Distinguished Indian BCPS member C. G. S. Narayanan, who lives in Chennai, organized chess problem solving contests during the recent World Championships in that city. The ChessBase website has a pictorial report
The BCPS is sad to report the death of endgame study composer Mario Matouš. Emil Vlasák has written an obituary, which is posted at the The John and Sue Beasley WebSite (click on Orthodox Chess, then on Endgame studies).
Dedicated to the Royal Baby Prince George of Cambridge.
Helpmate in 2: 4 solutions
Thanks to Stefan for a contribution marking the Royal birth. The four solutions are:
1.c2 Ba5 2.Sbxd7 Bc7# 1.e2 Bg5 2.Sfxd7 Be7# 1.Sbd5 Be1 2.Kxe5 Bg3# 1.Sfd5 Bc1 2.Kxc5 Ba3#
Our heartiest congratulations go to BCPS member Roddy McKay, who annexed his 8th Scottish Chess Championship title! As the highest scoring Scot in the international open event as well as being over 55 years of age, Roddy also took the Scottish Seniors title outright. This is a marvellous record for the amateur International Master, who first won the Scottish title all of 42 years ago. Roddy is also a strong solver, regularly turning in good scores in the annual British Solving Championship and occasionally achieving selection as a member of the British team in the European and World solving championships. He is an excellent example of someone who can derive pleasure – as well as success – from chess compositions as well as playing the game, also combining these with work and family.
A teenage Roddy (second from left) as a member of the Scottish Glorney Cup team of 1970, the year before he won his first national title. The photo also features a young Christopher Jones (third from right, with striped tie), and in the centre of the photo, another composer and solver, Iain Sinclair, who represented Great Britain in the WCSC of 1981. Photo: Chess Scotland.
Problemist Editor David Friedgood pays attention. Stewart Crow seated in the corner.
BCPS President Ian Watson (foreground) listens carefully.
Italian Problemist Marco Bonavoglia.
Colin Sydenham (on the left) and Barry Barnes deep in conversation about anapestic and amphibrachic meters.
Here are some photographs (courtesy of John Upham) of the prize presentations by Winton Capital’s Gordon Brown at the final of the Winton Capital British Chess Solving Championship, 2012-2013. More photographs can be found here.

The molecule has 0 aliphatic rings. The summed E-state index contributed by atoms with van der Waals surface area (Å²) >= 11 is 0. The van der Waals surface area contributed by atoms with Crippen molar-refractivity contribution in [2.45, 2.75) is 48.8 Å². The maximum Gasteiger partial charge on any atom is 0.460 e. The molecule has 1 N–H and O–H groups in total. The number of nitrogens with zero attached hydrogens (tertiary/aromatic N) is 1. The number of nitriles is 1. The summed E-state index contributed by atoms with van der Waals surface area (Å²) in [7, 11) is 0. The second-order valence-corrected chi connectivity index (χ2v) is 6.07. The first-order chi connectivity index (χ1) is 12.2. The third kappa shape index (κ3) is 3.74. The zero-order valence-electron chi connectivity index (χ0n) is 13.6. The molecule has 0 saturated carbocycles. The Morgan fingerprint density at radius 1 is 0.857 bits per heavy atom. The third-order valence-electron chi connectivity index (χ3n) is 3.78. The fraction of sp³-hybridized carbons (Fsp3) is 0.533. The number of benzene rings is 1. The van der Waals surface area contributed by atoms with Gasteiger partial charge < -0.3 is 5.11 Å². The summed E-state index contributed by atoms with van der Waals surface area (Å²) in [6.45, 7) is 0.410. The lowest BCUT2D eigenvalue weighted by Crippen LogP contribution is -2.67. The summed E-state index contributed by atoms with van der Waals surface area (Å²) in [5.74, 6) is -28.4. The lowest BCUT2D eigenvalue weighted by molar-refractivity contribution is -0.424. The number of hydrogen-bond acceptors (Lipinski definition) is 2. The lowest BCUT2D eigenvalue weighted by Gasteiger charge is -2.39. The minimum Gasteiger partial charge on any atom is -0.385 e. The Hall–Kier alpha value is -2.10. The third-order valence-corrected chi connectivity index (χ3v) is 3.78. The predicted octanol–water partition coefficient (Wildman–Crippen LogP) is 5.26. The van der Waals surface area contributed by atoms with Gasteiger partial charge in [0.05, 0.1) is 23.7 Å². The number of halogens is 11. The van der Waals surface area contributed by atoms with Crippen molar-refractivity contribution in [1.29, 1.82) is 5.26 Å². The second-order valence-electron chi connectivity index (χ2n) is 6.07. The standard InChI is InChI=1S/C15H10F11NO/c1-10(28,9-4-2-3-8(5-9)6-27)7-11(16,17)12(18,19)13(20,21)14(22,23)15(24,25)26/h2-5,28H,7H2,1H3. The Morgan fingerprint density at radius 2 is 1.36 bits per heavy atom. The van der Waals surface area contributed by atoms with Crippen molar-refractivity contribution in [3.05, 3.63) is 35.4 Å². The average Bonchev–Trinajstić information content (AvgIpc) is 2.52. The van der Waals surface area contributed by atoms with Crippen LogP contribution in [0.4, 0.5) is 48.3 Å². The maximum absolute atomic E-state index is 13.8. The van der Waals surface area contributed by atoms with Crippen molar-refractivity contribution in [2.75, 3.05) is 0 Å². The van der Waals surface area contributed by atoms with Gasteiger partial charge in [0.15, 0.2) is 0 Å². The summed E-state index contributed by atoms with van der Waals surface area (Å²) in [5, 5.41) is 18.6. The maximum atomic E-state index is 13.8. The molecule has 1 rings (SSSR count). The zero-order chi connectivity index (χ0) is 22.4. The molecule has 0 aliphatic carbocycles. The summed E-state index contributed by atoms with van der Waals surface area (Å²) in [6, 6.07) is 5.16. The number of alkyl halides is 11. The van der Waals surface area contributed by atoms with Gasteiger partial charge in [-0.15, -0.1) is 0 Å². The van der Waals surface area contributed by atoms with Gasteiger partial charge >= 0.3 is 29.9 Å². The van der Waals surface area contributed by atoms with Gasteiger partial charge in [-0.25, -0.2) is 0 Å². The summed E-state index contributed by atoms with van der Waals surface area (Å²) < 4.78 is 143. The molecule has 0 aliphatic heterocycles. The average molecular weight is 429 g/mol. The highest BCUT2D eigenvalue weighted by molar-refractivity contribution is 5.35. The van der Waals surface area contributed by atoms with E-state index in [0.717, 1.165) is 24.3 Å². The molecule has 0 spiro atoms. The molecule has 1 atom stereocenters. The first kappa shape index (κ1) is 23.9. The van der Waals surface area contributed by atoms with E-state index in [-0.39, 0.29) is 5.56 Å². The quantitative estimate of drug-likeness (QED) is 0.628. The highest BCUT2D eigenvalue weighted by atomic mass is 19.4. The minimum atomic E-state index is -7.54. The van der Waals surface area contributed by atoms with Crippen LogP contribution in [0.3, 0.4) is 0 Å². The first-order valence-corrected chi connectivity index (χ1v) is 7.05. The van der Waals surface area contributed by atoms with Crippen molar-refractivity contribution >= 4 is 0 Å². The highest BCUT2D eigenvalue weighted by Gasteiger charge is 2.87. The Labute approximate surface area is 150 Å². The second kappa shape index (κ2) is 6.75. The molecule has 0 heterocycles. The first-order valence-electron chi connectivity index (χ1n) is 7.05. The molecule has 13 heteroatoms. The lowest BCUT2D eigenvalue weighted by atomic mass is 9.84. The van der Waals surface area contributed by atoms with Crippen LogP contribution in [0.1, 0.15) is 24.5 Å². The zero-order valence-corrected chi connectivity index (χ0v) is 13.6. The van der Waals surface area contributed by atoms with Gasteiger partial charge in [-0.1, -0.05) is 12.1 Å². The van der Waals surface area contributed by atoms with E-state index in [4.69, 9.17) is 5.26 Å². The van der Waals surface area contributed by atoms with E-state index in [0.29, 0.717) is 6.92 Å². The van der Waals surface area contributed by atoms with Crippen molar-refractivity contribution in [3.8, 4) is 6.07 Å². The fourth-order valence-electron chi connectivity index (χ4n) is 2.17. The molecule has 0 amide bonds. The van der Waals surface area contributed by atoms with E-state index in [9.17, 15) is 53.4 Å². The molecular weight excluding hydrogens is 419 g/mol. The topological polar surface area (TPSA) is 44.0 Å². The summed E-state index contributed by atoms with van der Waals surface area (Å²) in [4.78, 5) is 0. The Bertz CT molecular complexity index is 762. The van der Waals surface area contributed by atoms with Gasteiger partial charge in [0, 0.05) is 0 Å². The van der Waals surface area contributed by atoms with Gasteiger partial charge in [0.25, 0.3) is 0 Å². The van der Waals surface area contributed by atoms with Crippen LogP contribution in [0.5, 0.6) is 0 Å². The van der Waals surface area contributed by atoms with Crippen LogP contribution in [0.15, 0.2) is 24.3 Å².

1st Prize – Colin McNab.
2nd Prize – John Nunn.
3rd Prize – Eddy van Beers.
4th Prize – Jonathan Mestel.
5th Prize – Ian Watson.
6th Prize – Michael McDowell.
Highest placed new finalist – Mark Jones.
With the sadly premature death of Serbia’s Milan Velimirović the problem world has lost one of its great exponents and promoters. Emerging as one of the most prominent of a group of talented composers based in Belgrade in the late 1960s, he was greatly influenced by Miroslav Stošić, who died in 1975 at the age of 25, and whom Milan regarded as an elder brother. A Grandmaster for both composition and solving, editor of the top class magazines Mat and Mat Plus, the author of a number of important contributions to chess problem literature, director of solving events, and the driving force behind the Mat Plus website, Milan’s enthusiasm for chess composition knew no limits, as those who had the pleasure of meeting him at problem meetings could testify. I was privileged to work with Milan on the collection of problems by Touw Hian Bwee, where his appreciation of chess artistry is evident in his erudite commentary. I urged him to produce his own collection, but his response was that he still had a lot of composing to do. Now that will be a job for others. Like many people he had formal employment (as a computer programmer) which paid the bills, and an abiding passion which lay elsewhere, on the 64 squares. His books, his magazines, and especially his wonderful problems will be his memorial.
1st Prize, B.P. Selo JT, 1977
Mate in 2
Set 1...Sd3 2.Qxd3 1...Bd4 2.Rxd4 1...Sd5 2.Qxd5 1...Rf8 2.Qe6 1...Sf3 2.Qg4 1...g5 2.Qh7 1.Rf2 (>2.Rf4) 1...Sd3 2.Qc6 1...Bd4 2.Qxd4 1...Sd5 2.Bc2 1...Rf8 2.Re6 1...Sf3 2.Bxf3 1...g5 2.Qf5 1...exf2 2.Sd2
Six changes effortlessly achieved in an open setting.
A typically smiling Milan.
Milan with the Touw Hian Bwee book. Taken at Jurmala, 2008. (Photo: Franziska Iseli).